action_generalization

Improving Generalization over Large Action Sets
Yash Chandak, Georgios Theocharous, James Kostas, Scott Jordan, Philip Thomas
(Oral) 4th Multidisciplinary Conference on Reinforcement Learning and Decision Making (RLDM 2019)

eval

Evaluating Reinforcement learning Algorithms Using Cumulative Distributions of Performance
Scott Jordan, Yash Chandak, Mengxue Zhang, Daniel Cohen, Philip Thomas
4th Multidisciplinary Conference on Reinforcement Learning and Decision Making (RLDM 2019)

Bellman

Classical Policy Gradient: Preserving Bellman’s Principle of Optimality
Philip Thomas, Scott Jordan, Yash Chandak, Chris Nota, James Kostas,
Technical Report.

Abstract | Arxiv

We propose a new objective function for finite-horizon episodic Markov decision processes that better captures Bellman's principle of optimality, and provide an expression for the gradient of the objective.

2018

dynamic_actions

Reinforcement Learning with a Dynamic Action Set
Yash Chandak, Georgios Theocharous, James Kostas, Philip Thomas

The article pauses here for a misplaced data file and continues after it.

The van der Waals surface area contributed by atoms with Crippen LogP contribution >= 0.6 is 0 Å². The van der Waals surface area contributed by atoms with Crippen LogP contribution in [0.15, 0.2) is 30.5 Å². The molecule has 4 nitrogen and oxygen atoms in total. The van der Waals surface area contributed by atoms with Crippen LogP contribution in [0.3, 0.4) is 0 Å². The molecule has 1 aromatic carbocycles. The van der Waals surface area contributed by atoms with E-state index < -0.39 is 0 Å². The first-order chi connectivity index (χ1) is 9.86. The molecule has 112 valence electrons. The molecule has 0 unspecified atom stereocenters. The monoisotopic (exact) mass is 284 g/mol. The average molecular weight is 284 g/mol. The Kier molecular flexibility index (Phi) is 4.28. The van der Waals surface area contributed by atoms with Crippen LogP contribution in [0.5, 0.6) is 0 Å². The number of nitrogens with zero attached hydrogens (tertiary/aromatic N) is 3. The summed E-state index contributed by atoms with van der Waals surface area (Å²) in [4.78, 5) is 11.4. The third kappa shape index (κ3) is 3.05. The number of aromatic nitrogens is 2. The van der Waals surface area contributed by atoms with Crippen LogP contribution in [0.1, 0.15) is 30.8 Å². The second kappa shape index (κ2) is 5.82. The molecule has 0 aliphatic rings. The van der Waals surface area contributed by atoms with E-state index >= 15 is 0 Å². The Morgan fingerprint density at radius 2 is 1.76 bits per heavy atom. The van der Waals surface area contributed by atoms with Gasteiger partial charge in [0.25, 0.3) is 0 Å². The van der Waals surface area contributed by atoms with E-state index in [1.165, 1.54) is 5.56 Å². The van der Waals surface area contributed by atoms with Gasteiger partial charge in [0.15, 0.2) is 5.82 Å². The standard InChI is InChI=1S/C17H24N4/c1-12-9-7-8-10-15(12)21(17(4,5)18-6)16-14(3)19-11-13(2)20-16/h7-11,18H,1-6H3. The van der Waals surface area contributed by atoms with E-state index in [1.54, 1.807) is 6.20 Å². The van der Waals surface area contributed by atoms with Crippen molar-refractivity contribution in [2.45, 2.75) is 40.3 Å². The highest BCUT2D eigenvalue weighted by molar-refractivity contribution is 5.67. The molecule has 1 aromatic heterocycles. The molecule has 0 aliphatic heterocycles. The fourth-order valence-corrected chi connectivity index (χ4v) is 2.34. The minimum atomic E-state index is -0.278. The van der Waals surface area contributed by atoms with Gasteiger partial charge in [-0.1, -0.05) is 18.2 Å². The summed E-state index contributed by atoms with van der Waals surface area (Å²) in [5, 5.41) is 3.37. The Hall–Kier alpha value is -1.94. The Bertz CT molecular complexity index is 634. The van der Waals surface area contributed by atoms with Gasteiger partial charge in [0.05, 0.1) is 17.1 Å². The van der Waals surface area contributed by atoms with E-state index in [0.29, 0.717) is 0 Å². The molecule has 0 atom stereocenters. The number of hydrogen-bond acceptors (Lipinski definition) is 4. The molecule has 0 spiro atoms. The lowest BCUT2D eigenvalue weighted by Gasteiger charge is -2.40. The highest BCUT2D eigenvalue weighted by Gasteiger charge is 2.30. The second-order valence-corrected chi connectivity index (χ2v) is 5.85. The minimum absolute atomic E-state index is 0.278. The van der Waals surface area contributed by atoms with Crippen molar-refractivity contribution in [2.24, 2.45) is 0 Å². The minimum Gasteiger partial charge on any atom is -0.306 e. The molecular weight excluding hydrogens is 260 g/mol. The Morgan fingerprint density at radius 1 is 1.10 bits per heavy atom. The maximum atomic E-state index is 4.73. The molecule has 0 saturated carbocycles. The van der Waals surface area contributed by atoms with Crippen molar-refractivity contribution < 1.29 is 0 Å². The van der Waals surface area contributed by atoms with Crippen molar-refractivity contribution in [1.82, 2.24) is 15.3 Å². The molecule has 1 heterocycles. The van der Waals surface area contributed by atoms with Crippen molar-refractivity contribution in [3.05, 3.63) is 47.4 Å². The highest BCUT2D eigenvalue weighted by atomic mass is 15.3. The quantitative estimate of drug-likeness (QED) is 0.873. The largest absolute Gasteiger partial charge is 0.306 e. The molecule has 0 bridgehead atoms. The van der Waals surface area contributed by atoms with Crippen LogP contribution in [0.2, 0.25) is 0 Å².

Continual Learning workshop at the Thirty-second Conference on Neural Information Processing Systems (NeurIPS 2018)

FGCN

Fusion Graph Convolutional Networks
Priyesh Vijayan Yash Chandak, Mitesh Khapra, Balaraman Ravindran
14th International Workshop on Machine Learning with Graphs, 24th ACM SIGKDD Conference on Knowledge Discovery and Data Mining (KDD 2018).

Abstract | Arxiv | Code

Semi-supervised node classification in attributed graphs, i.e., graphs with node features, involves learning to classify unlabeled nodes given a partially labeled graph. Label predictions are made by jointly modeling the node and its' neighborhood features. State-of-the-art models for node classification on such attributed graphs use differentiable recursive functions that enable aggregation and filtering of neighborhood information from multiple hops. In this work, we analyze the representation capacity of these models to regulate information from multiple hops independently. From our analysis, we conclude that these models despite being powerful, have limited representation capacity to capture multi-hop neighborhood information effectively. Further, we also propose a mathematically motivated, yet simple extension to existing graph convolutional networks (GCNs) which has improved representation capacity. We extensively evaluate the proposed model, F-GCN on eight popular datasets from different domains. F-GCN outperforms the state-of-the-art models for semi-supervised learning on six datasets while being extremely competitive on the other two.

HOPF

HOPF: Higher Order Propagation Framework for Deep Collective Classification
Priyesh Vijayan Yash Chandak, Mitesh Khapra, Balaraman Ravindran
Eighth International Workshop on Statistical Relational AI at the 27th International Joint Conference on Artificial Intelligence (IJCAI 2018).

Abstract | Arxiv | Code